European Journal of Environment and Public Health
Research Article

Mental Illness, Healthcare, and Homelessness in Mississippi

Published online: 03 Sep 2017
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Abstract

Mental illness is prevalent among the homeless population and the rate of mentally ill homeless individuals has increased since deinstitutionalization. There is little information about homeless population mental health and access to mental healthcare. This study sought to describe the mental health status and utilization of mental healthcare services among homeless individuals in Mississippi. This is a cross-sectional study with 3,375 adults participants. There were 58% males, 42% females, 45% Caucasian, 54% African Americans, and 1% other minorities (Asian, Indian, and Pacific Islander) at intake into Mississippi United to End Homelessness' (MUTEH) Homeless Management Information System (HMIS) program. The data was collected during the initial screening of homeless individuals. The screening documented mental illness and utilization of healthcare. Frequency tables and Chi-SQ was used to test the relationship between mental illness and utilization of mental healthcare among the homeless in Mississippi. The result of the analysis revealed that 83% of the chronically homeless individual had a mental illness, and 78% of the chronically homeless participants were not receiving mental healthcare. Mental health services were successful in connecting mentally ill homeless individuals to mental healthcare in lieu of institutionalization. However, chronically homeless mentally ill individuals struggle with obtaining appropriate care.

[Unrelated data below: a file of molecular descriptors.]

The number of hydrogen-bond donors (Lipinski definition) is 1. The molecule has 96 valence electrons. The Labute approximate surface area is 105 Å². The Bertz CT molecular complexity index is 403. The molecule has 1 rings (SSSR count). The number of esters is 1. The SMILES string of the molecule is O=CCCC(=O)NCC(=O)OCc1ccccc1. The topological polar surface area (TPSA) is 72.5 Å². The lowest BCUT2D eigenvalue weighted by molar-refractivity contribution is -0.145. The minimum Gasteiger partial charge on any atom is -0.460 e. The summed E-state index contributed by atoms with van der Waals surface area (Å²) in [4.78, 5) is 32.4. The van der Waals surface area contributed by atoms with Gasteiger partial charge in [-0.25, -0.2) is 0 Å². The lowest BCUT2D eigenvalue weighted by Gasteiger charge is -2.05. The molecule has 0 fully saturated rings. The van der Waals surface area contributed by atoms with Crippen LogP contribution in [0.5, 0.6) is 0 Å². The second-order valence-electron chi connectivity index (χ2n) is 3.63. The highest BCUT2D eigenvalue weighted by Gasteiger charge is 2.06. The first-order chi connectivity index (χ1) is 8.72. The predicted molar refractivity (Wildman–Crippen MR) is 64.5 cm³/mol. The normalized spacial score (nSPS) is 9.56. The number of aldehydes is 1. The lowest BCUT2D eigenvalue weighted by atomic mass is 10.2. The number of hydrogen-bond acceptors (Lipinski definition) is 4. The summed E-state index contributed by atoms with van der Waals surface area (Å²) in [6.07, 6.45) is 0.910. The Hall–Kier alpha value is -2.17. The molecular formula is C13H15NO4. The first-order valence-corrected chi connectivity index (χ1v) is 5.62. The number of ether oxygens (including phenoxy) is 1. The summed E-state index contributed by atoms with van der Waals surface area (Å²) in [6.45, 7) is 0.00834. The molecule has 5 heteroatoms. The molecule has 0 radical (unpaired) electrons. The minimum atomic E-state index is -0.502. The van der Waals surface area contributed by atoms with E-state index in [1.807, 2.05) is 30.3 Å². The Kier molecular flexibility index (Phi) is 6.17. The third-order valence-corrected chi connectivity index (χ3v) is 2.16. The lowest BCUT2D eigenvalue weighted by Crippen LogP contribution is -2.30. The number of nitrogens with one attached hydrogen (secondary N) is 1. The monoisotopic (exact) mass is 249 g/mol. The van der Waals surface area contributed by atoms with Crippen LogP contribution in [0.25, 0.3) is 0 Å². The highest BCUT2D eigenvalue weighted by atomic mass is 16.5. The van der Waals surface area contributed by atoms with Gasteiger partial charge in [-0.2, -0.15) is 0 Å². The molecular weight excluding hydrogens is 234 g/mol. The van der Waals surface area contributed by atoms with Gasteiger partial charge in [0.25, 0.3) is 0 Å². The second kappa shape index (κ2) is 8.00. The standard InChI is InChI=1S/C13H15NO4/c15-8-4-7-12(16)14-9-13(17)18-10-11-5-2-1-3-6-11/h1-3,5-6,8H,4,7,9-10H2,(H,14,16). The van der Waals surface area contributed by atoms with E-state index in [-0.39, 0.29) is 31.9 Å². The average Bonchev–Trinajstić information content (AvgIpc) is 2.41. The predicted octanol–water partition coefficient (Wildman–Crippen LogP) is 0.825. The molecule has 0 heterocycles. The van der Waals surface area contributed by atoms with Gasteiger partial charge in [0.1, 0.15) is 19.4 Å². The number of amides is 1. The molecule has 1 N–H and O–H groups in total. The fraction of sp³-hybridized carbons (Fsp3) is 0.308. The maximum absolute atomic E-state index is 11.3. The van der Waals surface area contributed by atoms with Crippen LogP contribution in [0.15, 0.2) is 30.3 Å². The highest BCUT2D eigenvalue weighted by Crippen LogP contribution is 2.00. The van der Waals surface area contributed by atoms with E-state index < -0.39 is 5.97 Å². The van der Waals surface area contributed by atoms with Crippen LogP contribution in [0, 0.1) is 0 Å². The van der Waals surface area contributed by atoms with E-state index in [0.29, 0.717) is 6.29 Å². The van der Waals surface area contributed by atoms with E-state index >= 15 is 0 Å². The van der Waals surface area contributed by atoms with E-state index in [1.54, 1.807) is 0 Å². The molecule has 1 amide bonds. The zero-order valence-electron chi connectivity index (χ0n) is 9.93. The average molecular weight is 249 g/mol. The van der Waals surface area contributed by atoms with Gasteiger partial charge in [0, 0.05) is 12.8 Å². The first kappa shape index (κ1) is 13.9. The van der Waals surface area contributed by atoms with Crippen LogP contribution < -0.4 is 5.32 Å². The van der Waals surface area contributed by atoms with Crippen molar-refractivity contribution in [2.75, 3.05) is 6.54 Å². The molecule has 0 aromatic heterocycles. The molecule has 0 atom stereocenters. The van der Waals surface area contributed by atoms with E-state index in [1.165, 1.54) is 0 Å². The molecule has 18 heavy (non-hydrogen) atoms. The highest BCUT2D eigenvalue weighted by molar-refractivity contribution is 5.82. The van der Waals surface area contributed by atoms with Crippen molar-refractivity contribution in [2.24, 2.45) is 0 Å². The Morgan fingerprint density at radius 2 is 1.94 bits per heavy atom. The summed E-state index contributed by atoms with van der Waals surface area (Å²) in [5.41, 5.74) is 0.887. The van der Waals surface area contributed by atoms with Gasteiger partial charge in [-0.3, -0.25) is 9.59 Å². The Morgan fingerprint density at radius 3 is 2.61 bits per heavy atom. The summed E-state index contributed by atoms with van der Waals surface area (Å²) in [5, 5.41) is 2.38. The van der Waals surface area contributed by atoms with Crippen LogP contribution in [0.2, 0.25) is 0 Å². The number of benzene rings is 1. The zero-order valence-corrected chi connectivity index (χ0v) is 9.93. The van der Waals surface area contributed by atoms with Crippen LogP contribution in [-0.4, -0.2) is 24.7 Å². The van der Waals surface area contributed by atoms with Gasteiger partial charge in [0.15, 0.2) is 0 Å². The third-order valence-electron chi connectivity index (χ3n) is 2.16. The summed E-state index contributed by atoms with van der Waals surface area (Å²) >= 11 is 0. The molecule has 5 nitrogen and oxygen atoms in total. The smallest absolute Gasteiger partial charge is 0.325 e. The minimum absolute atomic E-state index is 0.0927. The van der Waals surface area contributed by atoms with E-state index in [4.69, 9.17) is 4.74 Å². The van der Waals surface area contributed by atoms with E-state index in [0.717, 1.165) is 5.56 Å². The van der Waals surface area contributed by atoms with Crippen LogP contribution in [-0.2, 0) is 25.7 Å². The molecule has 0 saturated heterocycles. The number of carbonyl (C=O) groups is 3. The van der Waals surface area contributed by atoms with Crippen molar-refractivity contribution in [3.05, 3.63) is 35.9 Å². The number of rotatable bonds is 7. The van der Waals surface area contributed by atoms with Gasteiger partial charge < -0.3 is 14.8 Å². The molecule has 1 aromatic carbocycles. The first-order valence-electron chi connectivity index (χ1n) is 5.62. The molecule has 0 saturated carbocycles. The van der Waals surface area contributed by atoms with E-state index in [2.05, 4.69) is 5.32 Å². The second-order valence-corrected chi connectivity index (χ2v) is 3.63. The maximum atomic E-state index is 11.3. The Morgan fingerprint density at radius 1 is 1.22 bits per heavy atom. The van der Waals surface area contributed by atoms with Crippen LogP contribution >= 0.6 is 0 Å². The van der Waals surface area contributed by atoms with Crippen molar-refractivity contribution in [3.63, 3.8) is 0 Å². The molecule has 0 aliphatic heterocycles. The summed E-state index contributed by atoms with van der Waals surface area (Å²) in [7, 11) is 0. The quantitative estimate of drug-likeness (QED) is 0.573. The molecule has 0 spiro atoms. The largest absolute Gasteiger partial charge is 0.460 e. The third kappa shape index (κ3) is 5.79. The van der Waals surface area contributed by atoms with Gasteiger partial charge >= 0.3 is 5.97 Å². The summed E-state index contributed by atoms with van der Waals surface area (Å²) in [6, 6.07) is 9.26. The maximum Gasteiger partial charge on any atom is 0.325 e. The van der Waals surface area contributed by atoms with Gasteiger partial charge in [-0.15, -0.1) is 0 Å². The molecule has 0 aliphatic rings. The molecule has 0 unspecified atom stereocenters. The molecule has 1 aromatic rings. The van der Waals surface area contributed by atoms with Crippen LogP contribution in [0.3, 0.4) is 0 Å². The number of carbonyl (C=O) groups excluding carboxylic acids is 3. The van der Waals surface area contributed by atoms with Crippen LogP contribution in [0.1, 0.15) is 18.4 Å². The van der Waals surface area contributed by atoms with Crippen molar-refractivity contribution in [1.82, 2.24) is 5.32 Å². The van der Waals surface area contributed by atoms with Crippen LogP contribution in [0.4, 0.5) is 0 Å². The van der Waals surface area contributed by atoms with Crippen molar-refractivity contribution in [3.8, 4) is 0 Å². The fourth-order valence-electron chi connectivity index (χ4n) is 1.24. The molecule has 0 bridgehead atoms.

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This is an open access article distributed under the Creative Commons Attribution License which permits unrestricted use, distribution, and reproduction in any medium, provided the original work is properly cited.
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